58. What comfort do we have from the article of “life everlasting”?
That, inasmuch as I now feel in my heart the beginning of eternal joy, I shall after this life possess complete bliss, such as eye has not seen, nor ear heard, neither has entered into the heart of man, therein to praise God forever.—Heidelberg Catechism 58
Last time we considered three reasons one might be worried about being bored by heaven. When we consider Scripture, however, there is no indication that believers regard heaven to be anything but completely fascinating. Another reason why our perception of heaven may have changed is the move in modernity to bring heaven to earth through a variety of ways. The Communists and the Fascists, who were more closely related than you might have been taught in school,1 sought to create an earthly utopia though a totalitarian state. Consumerism offers a this-worldly utopia through material, creature comforts. The welfare state offers us cradle-to-grave publicly-funded social programs and “education.”2 In such a context heaven may seem almost irrelevant. One might be tempted to think this way for a time but health is more fragile than the young imagine, wealth more elusive than the rich might think, and should the electricity go out (as happened in Southern California a few years ago), our comfort and convenience may disappear with the flick of a switch. One moment we were a late modern, high-tech society. The next moment we were on the verge of rubbing sticks together for heat. We are not as clever as we like to think we are. In God’s ordinary providence, until our Lord returns, we shall all die. In those last moments our toys, our wealth, our social status—all those things that seem so terribly important now—will do us no good at all. In those moments, heaven shall be great and earth shall be small.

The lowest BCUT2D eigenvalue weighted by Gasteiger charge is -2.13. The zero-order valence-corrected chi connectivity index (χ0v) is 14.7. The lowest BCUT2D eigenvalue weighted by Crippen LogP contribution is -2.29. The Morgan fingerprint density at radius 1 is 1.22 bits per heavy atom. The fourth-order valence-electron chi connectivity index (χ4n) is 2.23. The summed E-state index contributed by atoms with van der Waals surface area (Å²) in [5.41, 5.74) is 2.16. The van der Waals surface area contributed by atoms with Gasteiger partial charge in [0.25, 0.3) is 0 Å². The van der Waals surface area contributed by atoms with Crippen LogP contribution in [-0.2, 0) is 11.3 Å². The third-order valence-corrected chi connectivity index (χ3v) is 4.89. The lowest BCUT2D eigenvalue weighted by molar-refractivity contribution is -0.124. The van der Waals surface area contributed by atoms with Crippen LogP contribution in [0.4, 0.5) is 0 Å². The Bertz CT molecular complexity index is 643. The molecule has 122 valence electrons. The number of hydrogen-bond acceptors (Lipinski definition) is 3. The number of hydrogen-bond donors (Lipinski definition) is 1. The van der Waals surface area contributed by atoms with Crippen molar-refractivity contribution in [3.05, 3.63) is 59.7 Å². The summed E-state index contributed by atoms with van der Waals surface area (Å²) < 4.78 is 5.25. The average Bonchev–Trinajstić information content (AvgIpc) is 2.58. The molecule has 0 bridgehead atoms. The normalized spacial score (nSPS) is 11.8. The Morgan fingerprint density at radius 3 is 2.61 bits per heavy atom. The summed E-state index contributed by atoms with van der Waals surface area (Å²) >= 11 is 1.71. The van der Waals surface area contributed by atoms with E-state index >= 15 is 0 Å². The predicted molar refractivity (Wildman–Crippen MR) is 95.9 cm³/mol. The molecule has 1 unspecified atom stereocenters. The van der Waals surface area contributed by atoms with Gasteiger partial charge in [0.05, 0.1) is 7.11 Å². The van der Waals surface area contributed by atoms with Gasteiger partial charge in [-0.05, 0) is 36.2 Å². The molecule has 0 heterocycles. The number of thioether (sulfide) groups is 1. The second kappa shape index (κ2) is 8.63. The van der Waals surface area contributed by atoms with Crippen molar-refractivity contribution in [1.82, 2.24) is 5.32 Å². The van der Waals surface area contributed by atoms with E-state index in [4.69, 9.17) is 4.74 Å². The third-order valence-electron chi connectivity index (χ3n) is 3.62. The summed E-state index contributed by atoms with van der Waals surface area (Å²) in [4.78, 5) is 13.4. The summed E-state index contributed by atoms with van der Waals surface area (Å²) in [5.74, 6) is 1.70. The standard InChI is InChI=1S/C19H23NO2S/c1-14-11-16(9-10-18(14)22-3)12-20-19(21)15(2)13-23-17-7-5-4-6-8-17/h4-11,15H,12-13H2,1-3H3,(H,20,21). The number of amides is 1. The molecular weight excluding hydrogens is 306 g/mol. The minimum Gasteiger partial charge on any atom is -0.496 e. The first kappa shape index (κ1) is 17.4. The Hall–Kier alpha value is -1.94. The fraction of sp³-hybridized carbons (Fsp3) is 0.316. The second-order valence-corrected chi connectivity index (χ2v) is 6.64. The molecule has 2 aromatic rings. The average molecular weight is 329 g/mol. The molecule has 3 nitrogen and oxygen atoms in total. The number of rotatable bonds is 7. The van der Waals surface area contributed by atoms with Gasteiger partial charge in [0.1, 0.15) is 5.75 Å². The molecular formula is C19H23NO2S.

When the catechism was written most people did not expect to live into their 80s, as most westerners expect today. The plague swept through Heidelberg in the 1560s most fled the town because they remembered that about 300 years prior as many as 200 million people had died. There were no flu shots or tuberculosis vaccine. Women frequently died in childbirth and infant mortality was much higher than we experience in the West today. Most of us today live and eat far better than Charles V lived in the 16th century. Death was a constant and visible fact of life in the 16th century. People did not die in antiseptic hospital rooms. They died at home. Their bodies were not whisked away and cremated. We had to deal with them. Because they were perhaps more in touch with the biblical conception of life and death and because those realities were more present to them than to us, for the reasons suggested thus far, the catechism expresses no reservation about “boredom” or ennui, that experience of “listlessness and dissatisfaction arising from a lack of occupation or excitement.”3